You probably began using the five-paragraph essay when you were a child in school, just learning to organize your thoughts on paper. The premise is simple: Create an outline for an essay that has an introduction paragraph to state your thesis, three supporting paragraphs and a concluding paragraph.
You probably also thought that the writing form wouldn’t follow you into adult years — yet, here we are, and online the five-paragraph essay is more common and useful than ever.
Have you noticed? The most common articles online are typically “how-to guides” or listicles. How are they structured? An intro — sometimes a single paragraph, sometimes several — followed by a number of subheads (supporting points) and ending with some sort of wrap-up. Use this article as Exhibit A.
Over the years, academics have offered their fair share of criticism of the five-paragraph essay. Some have likened it to playing amateur sports, which is to say the structure is a good first step for students but should be expanded upon with age and experience. It is hard to disagree with that point — isn’t that the progression goal for any craft?
John Warner, who writes for Inside Higher Ed, went as far as to say “There may be no greater enemy to quality writing than the 5-paragraph essay,” which seems a bit extreme.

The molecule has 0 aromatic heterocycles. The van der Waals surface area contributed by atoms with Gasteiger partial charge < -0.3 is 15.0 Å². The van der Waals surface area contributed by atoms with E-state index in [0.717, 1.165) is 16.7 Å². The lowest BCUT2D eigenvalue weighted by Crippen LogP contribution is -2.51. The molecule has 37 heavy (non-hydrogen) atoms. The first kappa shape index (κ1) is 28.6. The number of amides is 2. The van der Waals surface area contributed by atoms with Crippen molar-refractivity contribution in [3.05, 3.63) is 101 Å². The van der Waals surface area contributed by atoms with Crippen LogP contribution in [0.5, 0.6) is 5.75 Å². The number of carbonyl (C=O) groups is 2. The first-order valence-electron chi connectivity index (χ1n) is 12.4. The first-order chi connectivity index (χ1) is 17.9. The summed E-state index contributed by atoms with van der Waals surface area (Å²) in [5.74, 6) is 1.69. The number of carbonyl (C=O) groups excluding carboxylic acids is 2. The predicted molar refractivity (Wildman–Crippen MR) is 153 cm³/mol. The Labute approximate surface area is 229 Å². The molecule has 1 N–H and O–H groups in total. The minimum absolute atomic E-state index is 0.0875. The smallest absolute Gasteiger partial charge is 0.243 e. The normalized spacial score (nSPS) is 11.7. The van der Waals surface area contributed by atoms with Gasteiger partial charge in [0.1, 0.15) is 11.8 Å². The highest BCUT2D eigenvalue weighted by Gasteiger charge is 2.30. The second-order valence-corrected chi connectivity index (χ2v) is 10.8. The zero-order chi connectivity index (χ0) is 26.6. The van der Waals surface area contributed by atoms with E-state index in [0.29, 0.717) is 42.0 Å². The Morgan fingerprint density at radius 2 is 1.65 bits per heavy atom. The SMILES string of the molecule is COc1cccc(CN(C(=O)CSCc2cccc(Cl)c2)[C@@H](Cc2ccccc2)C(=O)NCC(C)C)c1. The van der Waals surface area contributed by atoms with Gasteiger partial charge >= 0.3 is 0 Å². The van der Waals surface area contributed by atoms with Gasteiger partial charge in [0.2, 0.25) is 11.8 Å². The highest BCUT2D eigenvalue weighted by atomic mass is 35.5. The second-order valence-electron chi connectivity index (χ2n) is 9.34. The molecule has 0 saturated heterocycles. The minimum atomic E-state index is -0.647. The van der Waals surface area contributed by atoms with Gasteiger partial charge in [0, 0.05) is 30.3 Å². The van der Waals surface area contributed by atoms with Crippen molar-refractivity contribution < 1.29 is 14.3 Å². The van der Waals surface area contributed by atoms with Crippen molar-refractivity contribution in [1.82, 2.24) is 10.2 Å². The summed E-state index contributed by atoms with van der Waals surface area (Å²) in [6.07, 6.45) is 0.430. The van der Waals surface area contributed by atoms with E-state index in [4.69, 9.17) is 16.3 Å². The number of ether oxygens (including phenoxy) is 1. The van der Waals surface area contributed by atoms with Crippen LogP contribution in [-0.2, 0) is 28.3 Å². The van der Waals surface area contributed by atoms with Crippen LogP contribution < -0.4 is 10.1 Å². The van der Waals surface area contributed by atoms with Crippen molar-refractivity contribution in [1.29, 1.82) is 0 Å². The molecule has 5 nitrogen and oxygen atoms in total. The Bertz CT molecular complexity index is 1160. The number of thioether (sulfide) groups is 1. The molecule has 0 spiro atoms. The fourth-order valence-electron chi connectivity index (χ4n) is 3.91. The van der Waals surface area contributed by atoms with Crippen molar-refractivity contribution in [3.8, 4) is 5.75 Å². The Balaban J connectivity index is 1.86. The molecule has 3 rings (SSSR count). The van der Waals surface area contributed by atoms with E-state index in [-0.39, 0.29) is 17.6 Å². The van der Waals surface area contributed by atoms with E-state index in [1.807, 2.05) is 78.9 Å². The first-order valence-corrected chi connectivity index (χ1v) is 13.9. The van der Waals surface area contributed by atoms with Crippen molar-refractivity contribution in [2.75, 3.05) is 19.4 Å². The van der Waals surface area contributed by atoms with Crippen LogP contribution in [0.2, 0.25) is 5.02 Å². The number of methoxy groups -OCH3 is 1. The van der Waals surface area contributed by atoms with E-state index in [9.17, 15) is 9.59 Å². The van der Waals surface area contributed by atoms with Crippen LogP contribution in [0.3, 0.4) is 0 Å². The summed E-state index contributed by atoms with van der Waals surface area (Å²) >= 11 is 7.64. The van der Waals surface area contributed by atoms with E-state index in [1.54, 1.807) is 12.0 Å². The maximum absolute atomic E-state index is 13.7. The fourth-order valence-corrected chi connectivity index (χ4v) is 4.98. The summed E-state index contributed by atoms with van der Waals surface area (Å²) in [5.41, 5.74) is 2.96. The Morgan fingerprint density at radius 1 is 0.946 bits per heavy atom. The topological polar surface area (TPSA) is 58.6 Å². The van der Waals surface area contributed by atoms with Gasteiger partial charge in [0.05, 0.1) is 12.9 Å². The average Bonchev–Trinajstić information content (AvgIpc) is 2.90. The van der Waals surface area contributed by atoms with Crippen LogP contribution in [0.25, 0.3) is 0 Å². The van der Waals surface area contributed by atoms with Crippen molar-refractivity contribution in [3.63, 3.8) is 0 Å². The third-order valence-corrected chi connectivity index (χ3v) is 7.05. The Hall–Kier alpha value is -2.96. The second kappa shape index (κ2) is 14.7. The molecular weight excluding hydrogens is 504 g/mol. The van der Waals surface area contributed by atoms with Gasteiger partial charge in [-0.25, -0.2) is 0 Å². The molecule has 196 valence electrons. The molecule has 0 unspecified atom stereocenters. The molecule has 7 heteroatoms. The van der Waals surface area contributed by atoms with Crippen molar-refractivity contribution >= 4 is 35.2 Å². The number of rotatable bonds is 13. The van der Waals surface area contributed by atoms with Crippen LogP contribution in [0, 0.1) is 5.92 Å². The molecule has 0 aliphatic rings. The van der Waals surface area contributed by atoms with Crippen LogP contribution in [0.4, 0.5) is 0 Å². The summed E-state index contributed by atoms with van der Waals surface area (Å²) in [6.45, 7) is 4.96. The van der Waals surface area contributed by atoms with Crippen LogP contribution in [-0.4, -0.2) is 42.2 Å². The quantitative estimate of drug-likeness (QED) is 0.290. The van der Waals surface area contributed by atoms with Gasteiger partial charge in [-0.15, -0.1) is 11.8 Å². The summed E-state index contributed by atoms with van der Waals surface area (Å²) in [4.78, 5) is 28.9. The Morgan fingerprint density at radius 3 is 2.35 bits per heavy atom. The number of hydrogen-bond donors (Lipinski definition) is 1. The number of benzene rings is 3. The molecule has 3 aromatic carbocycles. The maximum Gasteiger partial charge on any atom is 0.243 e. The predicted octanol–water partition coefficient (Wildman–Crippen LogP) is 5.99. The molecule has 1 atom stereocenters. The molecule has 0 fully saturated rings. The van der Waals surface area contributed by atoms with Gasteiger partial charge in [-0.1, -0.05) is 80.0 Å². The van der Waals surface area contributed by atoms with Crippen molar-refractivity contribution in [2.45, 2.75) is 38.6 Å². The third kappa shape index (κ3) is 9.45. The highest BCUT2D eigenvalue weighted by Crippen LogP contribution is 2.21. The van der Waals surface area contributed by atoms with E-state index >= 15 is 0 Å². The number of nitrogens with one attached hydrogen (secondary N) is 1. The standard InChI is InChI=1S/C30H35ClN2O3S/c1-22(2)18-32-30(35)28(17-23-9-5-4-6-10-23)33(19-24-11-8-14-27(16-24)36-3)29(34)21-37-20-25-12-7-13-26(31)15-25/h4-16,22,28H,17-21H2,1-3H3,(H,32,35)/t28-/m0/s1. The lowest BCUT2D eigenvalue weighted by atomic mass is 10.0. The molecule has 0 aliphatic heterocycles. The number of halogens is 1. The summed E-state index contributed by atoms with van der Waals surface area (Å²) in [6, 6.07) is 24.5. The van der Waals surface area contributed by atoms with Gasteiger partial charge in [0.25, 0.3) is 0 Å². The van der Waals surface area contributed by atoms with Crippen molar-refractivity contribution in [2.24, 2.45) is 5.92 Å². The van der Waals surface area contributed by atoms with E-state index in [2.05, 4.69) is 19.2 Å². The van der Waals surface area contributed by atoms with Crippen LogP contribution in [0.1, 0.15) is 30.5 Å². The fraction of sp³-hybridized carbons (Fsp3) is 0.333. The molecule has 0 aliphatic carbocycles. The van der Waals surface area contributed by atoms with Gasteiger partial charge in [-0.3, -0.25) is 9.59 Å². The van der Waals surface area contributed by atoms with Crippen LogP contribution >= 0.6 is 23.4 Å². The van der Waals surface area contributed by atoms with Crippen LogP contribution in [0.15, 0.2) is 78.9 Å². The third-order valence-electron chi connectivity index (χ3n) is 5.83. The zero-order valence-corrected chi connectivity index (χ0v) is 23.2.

Others, like Shane Black, a graduate student at Wright State University, counter this argument with the simple question, “Why do we need to have such a harsh reaction to an organizational tool that is useful for our students?”
Indeed, Dennis Allen, who was a professor at West Virginia University for 35 years, believes that essays longer than five paragraphs are often just expanded versions of the five-paragraph form. In one article, he was quoted as saying, “In other words, the first five pages are the introduction with a thesis near the end, and you have two to five points, and it just expands out.”
There is certainly plenty of room to debate the usefulness of the five-paragraph essay in academia. However, I am far more interested in how the writing form continues to thrive in today’s accessible and growing world of online writing, a much more practical application of the tool.
One of the primary reasons so many instructors have adopted the five-paragraph essay is because of its structure. For as complicating as writing an essay can be, using this method makes it far easier.
Before any prose is written, the writer can get a clear picture of what the essay or article will look like. This makes it easier to develop the main argument of the piece and organize ideas to support it. After all, that’s why the five-paragraph essay was created in the first place.
A blank page can be intimidating to a writer. A page with a clear brainstorm and organizational structure is much less so. When the question of structure is removed from the equation, all that is left is to write a clear and succinct argument. Plainly, the focus is shifted to where it should be — the point of the article or essay, not the design.